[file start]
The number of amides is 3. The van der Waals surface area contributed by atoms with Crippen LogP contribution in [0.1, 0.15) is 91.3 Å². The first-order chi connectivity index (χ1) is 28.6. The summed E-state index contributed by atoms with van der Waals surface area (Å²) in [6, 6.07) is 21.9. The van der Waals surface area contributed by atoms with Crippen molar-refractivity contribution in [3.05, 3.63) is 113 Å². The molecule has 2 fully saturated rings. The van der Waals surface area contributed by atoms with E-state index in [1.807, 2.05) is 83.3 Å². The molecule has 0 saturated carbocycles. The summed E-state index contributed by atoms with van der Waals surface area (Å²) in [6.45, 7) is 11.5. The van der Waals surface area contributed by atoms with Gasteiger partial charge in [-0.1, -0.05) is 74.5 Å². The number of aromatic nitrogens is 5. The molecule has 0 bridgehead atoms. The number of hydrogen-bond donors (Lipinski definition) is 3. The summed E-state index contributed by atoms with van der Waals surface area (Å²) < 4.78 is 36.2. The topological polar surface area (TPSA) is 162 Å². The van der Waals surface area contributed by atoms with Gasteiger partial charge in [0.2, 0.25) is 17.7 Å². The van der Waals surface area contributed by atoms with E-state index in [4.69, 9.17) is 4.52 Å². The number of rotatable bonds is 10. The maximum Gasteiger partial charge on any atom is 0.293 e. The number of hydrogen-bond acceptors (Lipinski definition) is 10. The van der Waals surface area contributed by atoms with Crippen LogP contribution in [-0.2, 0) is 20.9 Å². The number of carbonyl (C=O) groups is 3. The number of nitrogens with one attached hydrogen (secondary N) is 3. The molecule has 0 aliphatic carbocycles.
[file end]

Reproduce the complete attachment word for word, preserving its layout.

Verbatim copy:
The number of amides is 3. The van der Waals surface area contributed by atoms with Crippen LogP contribution in [0.1, 0.15) is 91.3 Å². The first-order chi connectivity index (χ1) is 28.6. The summed E-state index contributed by atoms with van der Waals surface area (Å²) in [6, 6.07) is 21.9. The van der Waals surface area contributed by atoms with Crippen molar-refractivity contribution in [3.05, 3.63) is 113 Å². The molecule has 2 fully saturated rings. The van der Waals surface area contributed by atoms with E-state index in [1.807, 2.05) is 83.3 Å². The molecule has 0 saturated carbocycles. The summed E-state index contributed by atoms with van der Waals surface area (Å²) in [6.45, 7) is 11.5. The van der Waals surface area contributed by atoms with Gasteiger partial charge in [-0.1, -0.05) is 74.5 Å². The number of aromatic nitrogens is 5. The molecule has 0 bridgehead atoms. The number of hydrogen-bond donors (Lipinski definition) is 3. The summed E-state index contributed by atoms with van der Waals surface area (Å²) < 4.78 is 36.2. The topological polar surface area (TPSA) is 162 Å². The van der Waals surface area contributed by atoms with Gasteiger partial charge in [0.2, 0.25) is 17.7 Å². The van der Waals surface area contributed by atoms with E-state index in [4.69, 9.17) is 4.52 Å². The number of rotatable bonds is 10. The maximum Gasteiger partial charge on any atom is 0.293 e. The number of hydrogen-bond acceptors (Lipinski definition) is 10. The van der Waals surface area contributed by atoms with Crippen LogP contribution in [-0.2, 0) is 20.9 Å². The number of carbonyl (C=O) groups is 3. The number of nitrogens with one attached hydrogen (secondary N) is 3. The molecule has 0 aliphatic carbocycles.